9/11 KIN MEETING WITH PREZ ON GITMO
By CARL CAMPANILE
New York Post
February 6, 2009
President Obama, under fire for suspending trials of suspected terrorists and for phasing out the Guantanamo prison in Cuba, has invited relatives of 9/11 victim's to the White House for a meeting today.
Family members, who will attend a 3:30 p.m. get-together in the Roosevelt Room, told The Post they hope to urge the president to swiftly prosecute the suspects, including those who bragged of plotting to blow up the World Trade Center.
Retired FDNY Deputy Chief Jim Riches - whose firefighter son, Jimmy, died at Ground Zero - was ticked off by Obama's Gitmo decision.
Riches last month visited Gitmo and attended the trial of Khalid Sheik Mohammed and other alleged 9/11 plotters, who stood up and admitted their guilt.
"We saw these people face to face," he said. "I want to tell the president what happened at Gitmo - that these detainees were laughing about what they did. I wish these trials were on TV. Americans would be outraged.
"I don't want what happened to my son to happen to anyone else.
"Let's bring these guys to trial. Eight years is long enough. I want them tried, convicted and, if they killed my son, I want the death penalty."
Debra Burlingame, whose brother, Charles, was the pilot of hijacked American Airlines Flight 77, which crashed into the Pentagon, was eager to hear from the president.
"I'm hoping it's a substantive meeting," she said.
The White House has also invited relatives of victims of the terror attack on the USS Cole to attend.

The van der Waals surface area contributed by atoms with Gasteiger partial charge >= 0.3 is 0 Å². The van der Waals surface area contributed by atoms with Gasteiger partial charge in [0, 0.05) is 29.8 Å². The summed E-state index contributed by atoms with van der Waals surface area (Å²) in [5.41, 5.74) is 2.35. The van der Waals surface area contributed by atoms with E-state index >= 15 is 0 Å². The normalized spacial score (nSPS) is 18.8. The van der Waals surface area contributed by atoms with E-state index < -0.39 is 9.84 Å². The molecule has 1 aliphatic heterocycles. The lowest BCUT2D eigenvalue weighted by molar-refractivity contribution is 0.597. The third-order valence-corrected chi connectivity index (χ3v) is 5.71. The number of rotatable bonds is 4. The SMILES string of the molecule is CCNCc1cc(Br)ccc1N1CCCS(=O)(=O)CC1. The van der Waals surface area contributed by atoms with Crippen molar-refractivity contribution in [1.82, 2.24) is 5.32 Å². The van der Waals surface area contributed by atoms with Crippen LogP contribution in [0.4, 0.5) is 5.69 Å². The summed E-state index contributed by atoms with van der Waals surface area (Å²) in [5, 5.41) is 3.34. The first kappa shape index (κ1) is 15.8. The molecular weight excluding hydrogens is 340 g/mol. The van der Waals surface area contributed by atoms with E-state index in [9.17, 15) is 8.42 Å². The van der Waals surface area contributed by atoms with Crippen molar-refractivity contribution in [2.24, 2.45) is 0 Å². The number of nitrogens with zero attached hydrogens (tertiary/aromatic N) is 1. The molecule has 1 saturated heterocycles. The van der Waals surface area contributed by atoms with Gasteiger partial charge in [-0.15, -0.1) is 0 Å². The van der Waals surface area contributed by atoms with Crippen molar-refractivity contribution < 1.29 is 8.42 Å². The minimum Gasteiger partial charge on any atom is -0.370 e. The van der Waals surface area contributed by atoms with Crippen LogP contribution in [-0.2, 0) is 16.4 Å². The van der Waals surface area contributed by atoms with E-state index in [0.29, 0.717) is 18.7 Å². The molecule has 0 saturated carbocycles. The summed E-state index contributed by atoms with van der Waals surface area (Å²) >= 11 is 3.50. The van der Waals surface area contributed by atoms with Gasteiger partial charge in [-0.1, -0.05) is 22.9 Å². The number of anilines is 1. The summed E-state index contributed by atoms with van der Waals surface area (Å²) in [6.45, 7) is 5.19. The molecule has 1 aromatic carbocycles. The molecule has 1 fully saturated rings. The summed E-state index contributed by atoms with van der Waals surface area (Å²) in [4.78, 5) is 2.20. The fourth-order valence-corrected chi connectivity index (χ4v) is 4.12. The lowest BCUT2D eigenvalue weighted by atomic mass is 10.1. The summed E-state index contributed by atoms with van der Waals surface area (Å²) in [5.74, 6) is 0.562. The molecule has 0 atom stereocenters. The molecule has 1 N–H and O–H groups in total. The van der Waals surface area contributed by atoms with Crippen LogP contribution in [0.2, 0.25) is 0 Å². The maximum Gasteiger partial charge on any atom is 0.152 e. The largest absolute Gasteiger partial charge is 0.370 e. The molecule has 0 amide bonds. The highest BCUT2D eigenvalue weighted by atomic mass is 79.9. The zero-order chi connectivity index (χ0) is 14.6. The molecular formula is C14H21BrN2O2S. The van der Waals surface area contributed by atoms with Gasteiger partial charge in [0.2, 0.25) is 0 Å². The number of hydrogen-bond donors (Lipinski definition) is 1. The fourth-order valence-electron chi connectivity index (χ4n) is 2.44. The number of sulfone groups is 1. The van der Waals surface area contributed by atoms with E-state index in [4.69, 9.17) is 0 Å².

Long Island Rep. Peter King, the ranking Republican on the House Homeland Security Committee, commended the White House for its outreach.
"The fact that he's meeting with the 9/11 families is a positive thing," he said. "He realizes that this is complicated and there are legitimate emotions involved."
King opposes Obama's call to close Gitmo and the president's order to ban controversial interrogation practices, such as water boarding.
Obama vowed during the presidential campaign to close Gitmo, complaining that some detainees were tortured - violating US ideals and giving the country a black eye in world opinion.
He said America can both prosecute war criminals and uphold human rights.
Meanwhile, the judge overseeing terror trials at Gitmo dropped charges yesterday against a suspect in the bombing of the Cole who's being held there.
Abd al Rahim al Nashiri is the alleged mastermind of the 2000 attack. He claims he confessed only after being tortured.
The move brings the base into compliance with Obama's request for a 90-day delay in legal proceedings.
The Saudi national will remain at Gitmo, and could be re-charged at a later date, officials said.
Seventeen US sailors died on the Cole when al Qaeda suicide bombers steered an explosives-laden boat into the destroyer, which was at anchor in a Yemen port.